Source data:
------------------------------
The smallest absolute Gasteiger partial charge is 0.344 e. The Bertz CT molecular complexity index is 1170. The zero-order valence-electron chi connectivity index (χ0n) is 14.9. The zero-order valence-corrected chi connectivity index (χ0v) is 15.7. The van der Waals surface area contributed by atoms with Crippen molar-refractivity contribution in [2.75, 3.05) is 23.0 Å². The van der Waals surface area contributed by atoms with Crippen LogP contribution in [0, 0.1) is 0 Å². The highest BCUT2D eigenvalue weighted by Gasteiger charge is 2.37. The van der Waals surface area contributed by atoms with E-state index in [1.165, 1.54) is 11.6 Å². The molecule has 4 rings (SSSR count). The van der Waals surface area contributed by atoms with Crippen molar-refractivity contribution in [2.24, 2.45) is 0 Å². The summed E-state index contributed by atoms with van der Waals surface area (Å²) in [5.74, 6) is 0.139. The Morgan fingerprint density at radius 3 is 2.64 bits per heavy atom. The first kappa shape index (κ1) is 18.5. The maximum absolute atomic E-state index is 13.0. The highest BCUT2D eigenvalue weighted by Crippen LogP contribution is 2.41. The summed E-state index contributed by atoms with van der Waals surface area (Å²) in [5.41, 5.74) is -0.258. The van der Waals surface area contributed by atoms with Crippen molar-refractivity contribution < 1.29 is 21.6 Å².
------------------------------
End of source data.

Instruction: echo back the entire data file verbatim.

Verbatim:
The smallest absolute Gasteiger partial charge is 0.344 e. The Bertz CT molecular complexity index is 1170. The zero-order valence-electron chi connectivity index (χ0n) is 14.9. The zero-order valence-corrected chi connectivity index (χ0v) is 15.7. The van der Waals surface area contributed by atoms with Crippen molar-refractivity contribution in [2.75, 3.05) is 23.0 Å². The van der Waals surface area contributed by atoms with Crippen LogP contribution in [0, 0.1) is 0 Å². The highest BCUT2D eigenvalue weighted by Gasteiger charge is 2.37. The van der Waals surface area contributed by atoms with E-state index in [1.165, 1.54) is 11.6 Å². The molecule has 4 rings (SSSR count). The van der Waals surface area contributed by atoms with Crippen molar-refractivity contribution in [2.24, 2.45) is 0 Å². The summed E-state index contributed by atoms with van der Waals surface area (Å²) in [5.74, 6) is 0.139. The Morgan fingerprint density at radius 3 is 2.64 bits per heavy atom. The first kappa shape index (κ1) is 18.5. The maximum absolute atomic E-state index is 13.0. The highest BCUT2D eigenvalue weighted by Crippen LogP contribution is 2.41. The summed E-state index contributed by atoms with van der Waals surface area (Å²) in [5.41, 5.74) is -0.258. The van der Waals surface area contributed by atoms with Crippen molar-refractivity contribution < 1.29 is 21.6 Å².